My mother was what we call a petty trader. Next to her shop was a traditional healer, a babalawo, whose clinic was the verandah of his mud house, under a lean-to, thus making it quite visible from the frontage of our own shop, where I often sat. My father was a schoolteacher, and it struck me that his, and the babalawo’s, operations appeared to share the activity of instruction, so I began to take an illicit interest in his methods. Illicit because, to a well-brought-up child from a Christian home, such activities were clearly the work of the devil. Beyond a neighborly good morning, there was hardly any social intercourse between the healer and our own corner of the block.
And yet despite this coolly detached public courtesy was only one half of the great ambivalence with which the community regarded the babalawo; the other half was enacted privately, in secret:
The babalawo’s clinic was the place for a more fascinating array of herbal concoctions dispensed for various illnesses—potions from barks and roots, bitter and astringent, oily and/or gritty, not too dissimilar from those that were dispensed by the bottle and spoon in western hospitals. I was also able to observe that the babalawo’s consulting shack was patronized by practicing Christians and Moslems — a number of them sneaking in after dusk or in the early morning on their way to white-collar duties… My superimposing eyes also remarked that, in our own home, apart from the pills and potions dispensed from the government hospitals, there were also jars, clay pots, and gourds whose contents were suspiciously like the ones I saw being provided by the babalawo.
With an eye toward the broader social and cultural implications of the community’s response to African traditional medicine, Soyinka writes:
One deduction emerged effortlessly from those childhood experiences: a distinction between the passive and the active (participatory) curative methods… The “return to source” with the full collaboration of western-trained doctors, is, however, making strides, perhaps propelled more by commercial stakes than conviction, but that return is on, and with full vengeance.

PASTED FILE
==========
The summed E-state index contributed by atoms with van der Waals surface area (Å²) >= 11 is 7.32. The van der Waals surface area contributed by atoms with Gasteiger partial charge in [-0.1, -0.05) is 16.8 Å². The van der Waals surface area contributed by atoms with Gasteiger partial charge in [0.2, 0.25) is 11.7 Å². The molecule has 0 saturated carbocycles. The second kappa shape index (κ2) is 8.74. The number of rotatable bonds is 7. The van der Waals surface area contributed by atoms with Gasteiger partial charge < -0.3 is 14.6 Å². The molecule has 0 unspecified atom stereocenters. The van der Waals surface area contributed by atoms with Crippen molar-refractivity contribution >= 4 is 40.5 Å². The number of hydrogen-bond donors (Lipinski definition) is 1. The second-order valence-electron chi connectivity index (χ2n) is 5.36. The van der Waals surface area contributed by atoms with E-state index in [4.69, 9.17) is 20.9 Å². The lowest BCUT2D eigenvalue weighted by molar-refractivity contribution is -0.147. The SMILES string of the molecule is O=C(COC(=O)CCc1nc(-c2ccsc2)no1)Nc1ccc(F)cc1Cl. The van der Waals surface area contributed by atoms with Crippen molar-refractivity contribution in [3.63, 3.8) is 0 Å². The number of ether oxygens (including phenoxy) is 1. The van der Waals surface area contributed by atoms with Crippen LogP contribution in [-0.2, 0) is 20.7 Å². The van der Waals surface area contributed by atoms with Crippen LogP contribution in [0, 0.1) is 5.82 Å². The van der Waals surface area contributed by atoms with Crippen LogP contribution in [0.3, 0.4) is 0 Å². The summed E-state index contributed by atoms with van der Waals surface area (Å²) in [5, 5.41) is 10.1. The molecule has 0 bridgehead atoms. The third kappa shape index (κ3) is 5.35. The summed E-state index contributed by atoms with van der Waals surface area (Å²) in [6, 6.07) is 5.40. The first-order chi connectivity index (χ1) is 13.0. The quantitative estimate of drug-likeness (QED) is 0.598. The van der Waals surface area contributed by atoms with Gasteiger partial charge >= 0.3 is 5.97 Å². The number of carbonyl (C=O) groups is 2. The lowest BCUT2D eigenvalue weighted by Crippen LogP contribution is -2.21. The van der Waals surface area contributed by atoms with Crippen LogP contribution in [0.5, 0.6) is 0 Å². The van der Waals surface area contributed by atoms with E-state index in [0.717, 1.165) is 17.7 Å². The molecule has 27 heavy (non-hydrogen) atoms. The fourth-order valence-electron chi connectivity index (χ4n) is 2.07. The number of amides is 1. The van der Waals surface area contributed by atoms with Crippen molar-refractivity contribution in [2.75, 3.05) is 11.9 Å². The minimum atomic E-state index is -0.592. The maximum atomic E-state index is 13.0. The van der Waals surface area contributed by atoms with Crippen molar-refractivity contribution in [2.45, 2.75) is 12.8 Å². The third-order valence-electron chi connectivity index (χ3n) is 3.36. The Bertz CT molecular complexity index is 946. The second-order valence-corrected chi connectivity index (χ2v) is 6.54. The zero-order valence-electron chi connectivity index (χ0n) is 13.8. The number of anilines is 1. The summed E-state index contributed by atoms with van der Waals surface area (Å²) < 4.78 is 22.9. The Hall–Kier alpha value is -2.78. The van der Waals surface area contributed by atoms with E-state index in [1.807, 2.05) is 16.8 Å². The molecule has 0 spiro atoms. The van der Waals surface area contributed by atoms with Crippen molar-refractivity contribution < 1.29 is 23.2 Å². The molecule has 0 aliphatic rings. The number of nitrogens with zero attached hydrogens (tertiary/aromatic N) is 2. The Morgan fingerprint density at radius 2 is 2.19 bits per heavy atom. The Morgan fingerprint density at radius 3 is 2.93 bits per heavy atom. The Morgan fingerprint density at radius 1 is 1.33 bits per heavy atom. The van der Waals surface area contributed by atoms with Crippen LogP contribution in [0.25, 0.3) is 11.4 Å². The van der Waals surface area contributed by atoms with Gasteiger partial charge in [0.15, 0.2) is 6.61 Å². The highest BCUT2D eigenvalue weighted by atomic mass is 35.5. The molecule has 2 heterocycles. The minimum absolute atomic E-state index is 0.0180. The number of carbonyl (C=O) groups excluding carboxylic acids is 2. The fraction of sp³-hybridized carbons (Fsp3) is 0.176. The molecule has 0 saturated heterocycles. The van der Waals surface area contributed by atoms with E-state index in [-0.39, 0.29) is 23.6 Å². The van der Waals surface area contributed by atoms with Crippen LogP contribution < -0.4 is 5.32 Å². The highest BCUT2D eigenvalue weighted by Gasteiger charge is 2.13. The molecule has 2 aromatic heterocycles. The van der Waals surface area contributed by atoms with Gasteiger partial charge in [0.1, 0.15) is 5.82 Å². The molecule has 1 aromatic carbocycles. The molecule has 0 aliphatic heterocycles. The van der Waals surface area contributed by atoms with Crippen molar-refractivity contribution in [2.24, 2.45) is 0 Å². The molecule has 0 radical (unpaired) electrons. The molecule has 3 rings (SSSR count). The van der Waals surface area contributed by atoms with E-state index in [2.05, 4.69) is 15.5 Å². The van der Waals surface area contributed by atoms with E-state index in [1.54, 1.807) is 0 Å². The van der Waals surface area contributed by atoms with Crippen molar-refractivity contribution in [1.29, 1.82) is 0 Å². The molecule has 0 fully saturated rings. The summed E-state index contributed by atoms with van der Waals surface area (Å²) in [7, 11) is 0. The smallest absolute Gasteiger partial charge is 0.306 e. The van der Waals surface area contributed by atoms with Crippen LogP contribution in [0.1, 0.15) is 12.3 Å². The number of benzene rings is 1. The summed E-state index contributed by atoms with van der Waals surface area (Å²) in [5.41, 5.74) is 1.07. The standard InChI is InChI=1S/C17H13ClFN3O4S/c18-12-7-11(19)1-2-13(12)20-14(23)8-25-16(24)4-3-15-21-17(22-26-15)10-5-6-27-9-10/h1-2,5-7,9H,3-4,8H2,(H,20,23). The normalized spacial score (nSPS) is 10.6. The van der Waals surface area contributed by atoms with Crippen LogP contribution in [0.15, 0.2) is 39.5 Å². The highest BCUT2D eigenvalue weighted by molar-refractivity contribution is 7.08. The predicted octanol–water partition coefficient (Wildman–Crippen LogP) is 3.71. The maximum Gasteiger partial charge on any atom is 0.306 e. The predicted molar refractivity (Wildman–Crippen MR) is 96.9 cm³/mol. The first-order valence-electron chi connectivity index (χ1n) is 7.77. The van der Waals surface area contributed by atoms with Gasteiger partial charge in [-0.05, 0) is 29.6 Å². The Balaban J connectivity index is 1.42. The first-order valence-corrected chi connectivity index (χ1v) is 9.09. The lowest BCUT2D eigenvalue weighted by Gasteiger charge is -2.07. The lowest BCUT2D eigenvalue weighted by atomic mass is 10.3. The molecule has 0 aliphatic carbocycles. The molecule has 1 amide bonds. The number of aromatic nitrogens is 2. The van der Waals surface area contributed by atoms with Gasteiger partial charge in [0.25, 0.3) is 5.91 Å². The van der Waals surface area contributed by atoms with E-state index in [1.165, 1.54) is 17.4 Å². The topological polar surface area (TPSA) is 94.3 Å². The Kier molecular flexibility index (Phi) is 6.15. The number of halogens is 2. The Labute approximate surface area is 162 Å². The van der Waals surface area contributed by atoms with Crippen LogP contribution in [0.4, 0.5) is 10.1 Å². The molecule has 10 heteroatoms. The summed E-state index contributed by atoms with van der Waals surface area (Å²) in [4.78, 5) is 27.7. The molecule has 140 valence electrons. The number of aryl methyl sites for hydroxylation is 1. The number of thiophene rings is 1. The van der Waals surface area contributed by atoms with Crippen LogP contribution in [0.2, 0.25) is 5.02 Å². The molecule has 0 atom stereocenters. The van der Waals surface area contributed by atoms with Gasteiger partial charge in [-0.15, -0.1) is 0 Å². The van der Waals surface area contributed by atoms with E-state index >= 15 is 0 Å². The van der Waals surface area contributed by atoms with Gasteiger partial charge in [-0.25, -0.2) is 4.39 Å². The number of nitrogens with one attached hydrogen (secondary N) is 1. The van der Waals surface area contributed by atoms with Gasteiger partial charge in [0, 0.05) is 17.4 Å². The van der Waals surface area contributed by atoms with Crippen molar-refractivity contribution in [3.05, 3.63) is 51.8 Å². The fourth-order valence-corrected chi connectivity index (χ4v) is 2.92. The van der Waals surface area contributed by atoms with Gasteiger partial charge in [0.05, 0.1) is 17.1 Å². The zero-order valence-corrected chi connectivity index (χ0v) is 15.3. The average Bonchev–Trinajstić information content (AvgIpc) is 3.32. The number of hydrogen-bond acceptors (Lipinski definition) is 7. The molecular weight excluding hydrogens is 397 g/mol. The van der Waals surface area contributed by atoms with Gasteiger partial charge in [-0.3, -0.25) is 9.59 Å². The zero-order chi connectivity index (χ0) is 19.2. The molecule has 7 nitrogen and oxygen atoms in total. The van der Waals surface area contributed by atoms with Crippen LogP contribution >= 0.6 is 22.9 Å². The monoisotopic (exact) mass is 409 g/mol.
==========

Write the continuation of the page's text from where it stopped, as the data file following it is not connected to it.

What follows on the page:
But perhaps the babalawo’s greatest appeal — to young Soyinka, as well as to us today — was his role as a living reminder that, per Carl Sagan’s memorable admonition, the closer we inch to the assumption that we know everything there is to know and have answered all the questions worth answering, the further we drift from our essential humanity. Soyinka writes:
The babalawo’s clinic intrigued me far more than the starched, white-overall western clinics, where a most impressive looking doctor hung a stethoscope around his neck, listened to heartbeats, took pulses, and wrote down prescriptions in indecipherable script. He looked intimidatingly omniscient, and he clearly was in touch with all the dialects of the human body. The babalawo also exuded knowledge and mystery, but somehow he appeared closer to his patients. For a start, he sat cross-legged on a floormat and appeared to consult his patient as much as they consulted him.
After recounting the babalawo’s process and his various divinations for patients, Soyinka considers the larger value of this practice — one remarkably similar to what Western medicine is only just beginning to discover about the role faith plays in the patient’s physical healing. He writes of the babalawo’s work with one woman from the community: